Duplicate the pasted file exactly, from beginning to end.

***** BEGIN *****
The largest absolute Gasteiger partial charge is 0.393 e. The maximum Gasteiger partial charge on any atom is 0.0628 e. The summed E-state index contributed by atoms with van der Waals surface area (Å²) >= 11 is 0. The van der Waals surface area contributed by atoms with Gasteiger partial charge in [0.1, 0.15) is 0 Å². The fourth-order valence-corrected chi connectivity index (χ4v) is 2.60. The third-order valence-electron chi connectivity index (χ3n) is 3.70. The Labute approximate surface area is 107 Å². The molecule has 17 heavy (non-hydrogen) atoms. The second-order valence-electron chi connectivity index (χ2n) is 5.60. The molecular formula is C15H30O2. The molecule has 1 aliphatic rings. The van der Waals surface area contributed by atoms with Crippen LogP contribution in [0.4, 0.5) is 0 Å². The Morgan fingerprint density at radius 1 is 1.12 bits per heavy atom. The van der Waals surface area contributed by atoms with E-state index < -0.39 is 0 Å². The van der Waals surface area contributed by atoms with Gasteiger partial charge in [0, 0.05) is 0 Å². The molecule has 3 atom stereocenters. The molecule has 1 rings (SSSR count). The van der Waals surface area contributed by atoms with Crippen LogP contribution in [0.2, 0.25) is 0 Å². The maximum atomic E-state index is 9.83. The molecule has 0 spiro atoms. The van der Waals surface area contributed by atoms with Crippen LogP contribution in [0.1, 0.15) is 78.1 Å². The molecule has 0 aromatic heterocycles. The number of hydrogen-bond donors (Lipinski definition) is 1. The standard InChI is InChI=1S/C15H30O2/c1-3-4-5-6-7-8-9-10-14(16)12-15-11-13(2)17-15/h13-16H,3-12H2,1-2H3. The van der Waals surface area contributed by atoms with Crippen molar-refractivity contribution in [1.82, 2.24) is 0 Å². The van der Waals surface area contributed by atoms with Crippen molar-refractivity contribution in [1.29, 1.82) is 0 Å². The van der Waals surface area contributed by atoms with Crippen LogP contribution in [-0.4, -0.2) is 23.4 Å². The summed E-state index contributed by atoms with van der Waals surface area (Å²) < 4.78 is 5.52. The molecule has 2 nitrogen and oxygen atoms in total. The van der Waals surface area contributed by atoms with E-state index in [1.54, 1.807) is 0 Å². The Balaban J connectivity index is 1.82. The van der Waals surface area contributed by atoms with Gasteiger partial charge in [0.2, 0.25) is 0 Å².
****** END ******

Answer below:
The largest absolute Gasteiger partial charge is 0.393 e. The maximum Gasteiger partial charge on any atom is 0.0628 e. The summed E-state index contributed by atoms with van der Waals surface area (Å²) >= 11 is 0. The van der Waals surface area contributed by atoms with Gasteiger partial charge in [0.1, 0.15) is 0 Å². The fourth-order valence-corrected chi connectivity index (χ4v) is 2.60. The third-order valence-electron chi connectivity index (χ3n) is 3.70. The Labute approximate surface area is 107 Å². The molecule has 17 heavy (non-hydrogen) atoms. The second-order valence-electron chi connectivity index (χ2n) is 5.60. The molecular formula is C15H30O2. The molecule has 1 aliphatic rings. The van der Waals surface area contributed by atoms with Crippen LogP contribution in [0.4, 0.5) is 0 Å². The Morgan fingerprint density at radius 1 is 1.12 bits per heavy atom. The van der Waals surface area contributed by atoms with E-state index < -0.39 is 0 Å². The van der Waals surface area contributed by atoms with Gasteiger partial charge in [0, 0.05) is 0 Å². The molecule has 3 atom stereocenters. The molecule has 1 rings (SSSR count). The van der Waals surface area contributed by atoms with Crippen LogP contribution in [0.2, 0.25) is 0 Å². The maximum atomic E-state index is 9.83. The molecule has 0 spiro atoms. The van der Waals surface area contributed by atoms with Crippen LogP contribution in [0.1, 0.15) is 78.1 Å². The molecule has 0 aromatic heterocycles. The number of hydrogen-bond donors (Lipinski definition) is 1. The standard InChI is InChI=1S/C15H30O2/c1-3-4-5-6-7-8-9-10-14(16)12-15-11-13(2)17-15/h13-16H,3-12H2,1-2H3. The van der Waals surface area contributed by atoms with Crippen molar-refractivity contribution in [1.82, 2.24) is 0 Å². The van der Waals surface area contributed by atoms with Crippen molar-refractivity contribution in [1.29, 1.82) is 0 Å². The van der Waals surface area contributed by atoms with Crippen LogP contribution in [-0.4, -0.2) is 23.4 Å². The summed E-state index contributed by atoms with van der Waals surface area (Å²) < 4.78 is 5.52. The molecule has 2 nitrogen and oxygen atoms in total. The van der Waals surface area contributed by atoms with E-state index in [1.54, 1.807) is 0 Å². The Balaban J connectivity index is 1.82. The van der Waals surface area contributed by atoms with Gasteiger partial charge in [0.2, 0.25) is 0 Å².